Reposted from The Huffington Post.
As 78 million American baby boomers age, the prevalence of Alzheimer's disease will skyrocket. Economically, it has the potential to bankrupt an already fragile health care system. Socially, we have yet to overcome much of the stigma associated with it. In terms of basic knowledge and research, Alzheimer's is progressive, it is fatal, and there is currently no cure for it.
Despite these sobering facts, great progress is being made in the discovery of Alzheimer's causes and treatments. This progress must continue. To ensure that critical research funding becomes and remains a priority, we must all raise awareness about this disease. We must hear from even more Alzheimer advocates, including people living with the disease, their friends and family, public servants, celebrities and the entertainment industry.
This year, HBO Documentary Films and First Lady of California Maria Shriver were on the forefront of this awareness effort with "The Alzheimer's Project." The Alzheimer's Association would like to applaud and congratulate all those involved in the creation of these films on winning two Creative Arts Emmy awards. "The Memory Loss Tapes," which shadows seven individuals living in various stages of Alzheimer's, won for Exceptional Merit in Nonfiction Filmmaking; and "Grandpa, Do You Know Who I Am? with Maria Shriver," which captures what it means to be a child or grandchild of someone with Alzheimer's, won for Outstanding Children's Nonfiction Program. Both of these films revealed the realities of Alzheimer's disease, sparking conversations in living rooms nationwide and at more than 110 Alzheimer's Association community screenings.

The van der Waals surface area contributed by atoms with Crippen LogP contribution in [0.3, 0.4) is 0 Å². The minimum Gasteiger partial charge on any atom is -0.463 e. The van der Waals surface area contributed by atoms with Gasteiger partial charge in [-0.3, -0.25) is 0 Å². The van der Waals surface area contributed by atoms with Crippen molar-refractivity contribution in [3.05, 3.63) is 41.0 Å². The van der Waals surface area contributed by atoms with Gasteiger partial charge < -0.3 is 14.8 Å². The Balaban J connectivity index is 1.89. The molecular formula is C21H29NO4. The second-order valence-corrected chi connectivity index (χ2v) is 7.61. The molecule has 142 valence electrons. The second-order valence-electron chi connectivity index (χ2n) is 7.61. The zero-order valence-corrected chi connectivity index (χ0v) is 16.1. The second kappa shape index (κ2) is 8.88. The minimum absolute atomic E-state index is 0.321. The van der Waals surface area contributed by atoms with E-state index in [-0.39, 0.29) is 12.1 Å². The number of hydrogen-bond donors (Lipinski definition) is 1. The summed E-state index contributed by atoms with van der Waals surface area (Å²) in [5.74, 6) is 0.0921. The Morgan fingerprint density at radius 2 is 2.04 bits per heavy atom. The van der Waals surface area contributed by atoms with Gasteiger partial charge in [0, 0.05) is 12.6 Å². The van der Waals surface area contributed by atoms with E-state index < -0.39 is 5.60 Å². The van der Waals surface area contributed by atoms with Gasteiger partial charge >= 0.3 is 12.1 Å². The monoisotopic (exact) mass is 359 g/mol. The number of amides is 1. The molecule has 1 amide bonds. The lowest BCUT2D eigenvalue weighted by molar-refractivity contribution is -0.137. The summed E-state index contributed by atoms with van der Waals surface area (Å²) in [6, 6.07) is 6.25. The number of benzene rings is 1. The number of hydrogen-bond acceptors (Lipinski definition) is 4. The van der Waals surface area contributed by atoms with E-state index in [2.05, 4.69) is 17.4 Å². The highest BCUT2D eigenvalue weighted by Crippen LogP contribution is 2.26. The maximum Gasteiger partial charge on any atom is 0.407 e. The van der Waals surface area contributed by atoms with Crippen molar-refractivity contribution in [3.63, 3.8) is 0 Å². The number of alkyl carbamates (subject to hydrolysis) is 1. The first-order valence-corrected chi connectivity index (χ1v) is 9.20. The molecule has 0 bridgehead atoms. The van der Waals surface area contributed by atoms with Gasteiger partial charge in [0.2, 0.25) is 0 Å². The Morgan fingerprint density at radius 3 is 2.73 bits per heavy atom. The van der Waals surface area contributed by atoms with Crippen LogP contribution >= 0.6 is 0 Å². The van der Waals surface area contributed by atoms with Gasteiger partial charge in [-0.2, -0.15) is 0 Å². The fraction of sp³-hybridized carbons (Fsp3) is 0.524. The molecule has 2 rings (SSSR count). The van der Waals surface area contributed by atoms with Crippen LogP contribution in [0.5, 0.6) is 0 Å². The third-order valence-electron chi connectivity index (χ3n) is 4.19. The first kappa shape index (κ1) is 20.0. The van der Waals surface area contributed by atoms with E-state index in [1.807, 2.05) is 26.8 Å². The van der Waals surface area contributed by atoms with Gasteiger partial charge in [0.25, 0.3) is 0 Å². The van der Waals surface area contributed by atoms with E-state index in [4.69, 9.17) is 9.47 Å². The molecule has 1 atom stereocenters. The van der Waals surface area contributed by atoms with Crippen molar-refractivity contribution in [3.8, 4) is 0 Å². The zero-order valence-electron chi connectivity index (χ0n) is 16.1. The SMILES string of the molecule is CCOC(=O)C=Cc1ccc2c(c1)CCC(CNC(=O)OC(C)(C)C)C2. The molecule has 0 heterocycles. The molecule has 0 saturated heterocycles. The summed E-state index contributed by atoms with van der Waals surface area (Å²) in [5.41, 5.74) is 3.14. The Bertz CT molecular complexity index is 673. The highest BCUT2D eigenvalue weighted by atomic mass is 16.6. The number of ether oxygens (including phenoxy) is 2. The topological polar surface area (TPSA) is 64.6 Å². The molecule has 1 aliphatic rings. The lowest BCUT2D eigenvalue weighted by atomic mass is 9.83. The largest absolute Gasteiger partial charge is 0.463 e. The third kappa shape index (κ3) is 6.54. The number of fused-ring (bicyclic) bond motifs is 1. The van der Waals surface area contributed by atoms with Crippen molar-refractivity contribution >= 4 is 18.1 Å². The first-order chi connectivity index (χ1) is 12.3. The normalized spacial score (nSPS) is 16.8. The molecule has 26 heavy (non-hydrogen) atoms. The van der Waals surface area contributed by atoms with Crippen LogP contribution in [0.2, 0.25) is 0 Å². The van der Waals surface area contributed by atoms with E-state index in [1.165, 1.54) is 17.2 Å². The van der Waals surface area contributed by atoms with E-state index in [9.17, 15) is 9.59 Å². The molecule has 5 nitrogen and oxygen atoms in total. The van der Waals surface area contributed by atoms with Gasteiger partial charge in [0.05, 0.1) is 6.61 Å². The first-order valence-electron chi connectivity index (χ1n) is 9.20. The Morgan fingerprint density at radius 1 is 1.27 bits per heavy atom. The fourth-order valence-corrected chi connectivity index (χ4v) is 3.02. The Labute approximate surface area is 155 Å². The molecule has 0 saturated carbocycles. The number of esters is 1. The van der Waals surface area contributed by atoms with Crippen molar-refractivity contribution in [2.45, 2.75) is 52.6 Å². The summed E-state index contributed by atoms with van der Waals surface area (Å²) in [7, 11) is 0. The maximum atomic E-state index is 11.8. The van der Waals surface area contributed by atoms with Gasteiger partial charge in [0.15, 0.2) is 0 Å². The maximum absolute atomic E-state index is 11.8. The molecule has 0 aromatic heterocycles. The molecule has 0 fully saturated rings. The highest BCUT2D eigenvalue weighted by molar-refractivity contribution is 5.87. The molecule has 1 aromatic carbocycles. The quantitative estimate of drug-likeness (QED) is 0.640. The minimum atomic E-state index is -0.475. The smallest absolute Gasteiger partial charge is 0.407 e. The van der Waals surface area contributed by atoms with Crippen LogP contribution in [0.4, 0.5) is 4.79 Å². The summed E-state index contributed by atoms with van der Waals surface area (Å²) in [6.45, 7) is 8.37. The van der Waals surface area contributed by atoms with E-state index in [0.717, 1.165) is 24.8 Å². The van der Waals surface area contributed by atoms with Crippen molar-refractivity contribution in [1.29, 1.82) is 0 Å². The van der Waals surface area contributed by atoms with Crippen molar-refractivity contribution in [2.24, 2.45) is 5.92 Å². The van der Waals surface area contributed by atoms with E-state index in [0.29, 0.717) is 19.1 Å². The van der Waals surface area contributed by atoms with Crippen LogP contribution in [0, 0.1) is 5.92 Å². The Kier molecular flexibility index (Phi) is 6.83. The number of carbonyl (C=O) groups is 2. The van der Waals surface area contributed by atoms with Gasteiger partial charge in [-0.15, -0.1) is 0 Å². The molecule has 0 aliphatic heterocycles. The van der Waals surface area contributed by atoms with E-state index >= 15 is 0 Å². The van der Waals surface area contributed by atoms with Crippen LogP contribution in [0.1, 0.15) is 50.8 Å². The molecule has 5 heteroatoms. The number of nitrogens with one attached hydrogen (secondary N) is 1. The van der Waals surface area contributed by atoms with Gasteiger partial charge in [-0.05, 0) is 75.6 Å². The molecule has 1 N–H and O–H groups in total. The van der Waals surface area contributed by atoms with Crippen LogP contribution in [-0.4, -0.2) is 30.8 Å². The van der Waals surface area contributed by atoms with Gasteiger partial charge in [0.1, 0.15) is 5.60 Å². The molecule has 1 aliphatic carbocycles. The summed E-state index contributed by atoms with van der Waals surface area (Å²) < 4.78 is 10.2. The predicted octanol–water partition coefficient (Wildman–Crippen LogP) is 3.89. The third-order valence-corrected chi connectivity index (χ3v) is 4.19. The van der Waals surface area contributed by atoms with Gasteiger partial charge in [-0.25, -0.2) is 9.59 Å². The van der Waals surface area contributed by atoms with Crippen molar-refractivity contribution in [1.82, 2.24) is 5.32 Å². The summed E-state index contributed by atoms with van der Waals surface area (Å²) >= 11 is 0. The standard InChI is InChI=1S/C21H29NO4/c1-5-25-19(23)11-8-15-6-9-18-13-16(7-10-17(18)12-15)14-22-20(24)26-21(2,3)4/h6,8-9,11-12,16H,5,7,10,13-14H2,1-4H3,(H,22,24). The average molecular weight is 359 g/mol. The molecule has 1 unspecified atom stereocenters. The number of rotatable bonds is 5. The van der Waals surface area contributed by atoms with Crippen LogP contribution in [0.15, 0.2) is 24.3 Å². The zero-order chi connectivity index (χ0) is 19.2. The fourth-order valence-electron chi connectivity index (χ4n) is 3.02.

Shriver, who served as an executive producer on the series and is a passionate voice for her own father and all those living with the disease, deserves special recognition. In addition to "The Alzheimer's Project" and numerous other advocacy activities, Shriver has testified before Congress as a compelling witness of the physical, emotional and financial devastation of this disease. Shriver's presence at Alzheimer's Association events from candlelight vigils to galas is felt and appreciated by the 5.3 million Americans living with Alzheimer's and their 10 million caregivers.
Yesterday, September 21, 2009, was World Alzheimer's Day and the Alzheimer's Association would like to thank all Alzheimer's Champions committed to the fight against Alzheimer's. An American develops Alzheimer's every 70 seconds. Now is the time to follow the lead of Shriver and all of the partners in the HBO documentary by joining the cause at www.alz.org.